Neanderthals may have found precision grips (where objects are held between the tip of the finger and thumb) more challenging than power squeeze grips (where objects are held like a hammer, between the fingers and the palm with the thumb directing force), according to new research led by the University of Kent.
Reconstruction of a Neanderthal. Image credit: Neanderthal Museum.
“Much research has debated the technological abilities of Neanderthals (Homo neanderthalensis) relative to those of early modern humans (Homo sapiens), with a particular focus on subtle differences in thumb morphology and how this may reflect differences in manipulative behaviors in these two species,” said lead author Dr. Ameline Bardo from the Skeletal Biology Research Centre at the University of Kent and colleagues.
“We provide a novel perspective on this debate through a 3D geometric morphometric analysis of shape covariation between the trapezial and proximal first metacarpal articular surfaces of Neanderthals in comparison to early and recent humans.”
The researchers used 3D analysis to map the joints between the bones responsible for movement of the thumb (referred to collectively as the trapeziometacarpal complex) of five Neanderthal individuals.
They then compared the results to measurements taken from the remains of five early modern humans and 40 recent modern adults.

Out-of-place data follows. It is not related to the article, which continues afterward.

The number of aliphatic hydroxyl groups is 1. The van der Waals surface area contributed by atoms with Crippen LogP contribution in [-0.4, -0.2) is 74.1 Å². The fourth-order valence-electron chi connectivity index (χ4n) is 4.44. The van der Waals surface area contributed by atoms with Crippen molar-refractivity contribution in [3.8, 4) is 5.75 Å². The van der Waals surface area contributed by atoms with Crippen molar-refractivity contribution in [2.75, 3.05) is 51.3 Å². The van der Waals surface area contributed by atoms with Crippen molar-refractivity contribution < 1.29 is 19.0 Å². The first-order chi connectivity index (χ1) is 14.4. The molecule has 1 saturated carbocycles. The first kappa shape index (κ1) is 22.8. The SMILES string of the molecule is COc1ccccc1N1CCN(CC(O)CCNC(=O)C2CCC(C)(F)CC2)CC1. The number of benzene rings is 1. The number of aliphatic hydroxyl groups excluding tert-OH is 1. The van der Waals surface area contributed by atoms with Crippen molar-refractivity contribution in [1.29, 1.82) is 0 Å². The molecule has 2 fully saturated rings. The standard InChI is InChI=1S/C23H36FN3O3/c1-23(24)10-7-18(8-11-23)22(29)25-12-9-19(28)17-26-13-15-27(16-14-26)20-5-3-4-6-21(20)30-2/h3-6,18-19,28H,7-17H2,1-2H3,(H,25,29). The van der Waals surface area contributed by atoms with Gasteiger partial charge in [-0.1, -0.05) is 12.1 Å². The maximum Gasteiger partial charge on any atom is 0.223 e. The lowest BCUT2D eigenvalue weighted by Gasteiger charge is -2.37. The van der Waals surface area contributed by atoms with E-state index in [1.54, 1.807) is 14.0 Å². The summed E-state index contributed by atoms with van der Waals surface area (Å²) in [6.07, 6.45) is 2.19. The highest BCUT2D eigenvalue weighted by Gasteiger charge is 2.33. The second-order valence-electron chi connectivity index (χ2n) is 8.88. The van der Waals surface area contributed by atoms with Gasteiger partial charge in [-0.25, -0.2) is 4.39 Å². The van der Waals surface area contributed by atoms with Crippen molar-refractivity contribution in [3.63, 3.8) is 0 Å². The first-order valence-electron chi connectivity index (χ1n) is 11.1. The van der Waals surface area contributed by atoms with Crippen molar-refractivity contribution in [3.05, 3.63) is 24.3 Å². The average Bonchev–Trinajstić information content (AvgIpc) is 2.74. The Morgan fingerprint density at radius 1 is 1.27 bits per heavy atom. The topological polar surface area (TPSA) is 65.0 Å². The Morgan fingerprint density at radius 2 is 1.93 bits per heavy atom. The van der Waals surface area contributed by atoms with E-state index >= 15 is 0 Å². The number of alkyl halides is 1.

They found covariation in shape and relative orientation of the trapeziometacarpal complex joints that suggest different repetitive thumb movements in Neanderthals compared with modern humans.
The joint at the base of the thumb of the Neanderthal remains is flatter with a smaller contact surface, and better suited to an extended thumb positioned alongside the side of the hand.
This thumb posture suggests the regular use of power ‘squeeze’ grips, like the ones we now use to hold tools with handles.
In comparison, these joint surfaces are generally larger and more curved in recent modern human thumbs, an advantage when gripping objects between the pads of the finger and thumb, known as a precision grip.
“Although the morphology of the studied Neanderthals is better suited for power ‘squeeze’ grips, they would still have been capable of precision hand postures — but they would have found this more challenging than modern humans,” Dr. Bardo said.
“Comparison of fossil morphology between the hands of Neanderthals and modern humans may provide further insight into the behaviours of our ancient relatives and early tool use.”
The team’s paper was published online in the journal Scientific Reports.
A. Bardo et al. 2020. The implications of thumb movements for Neanderthal and modern human manipulation. Sci Rep 10, 19323; doi: 10.1038/s41598-020-75694-2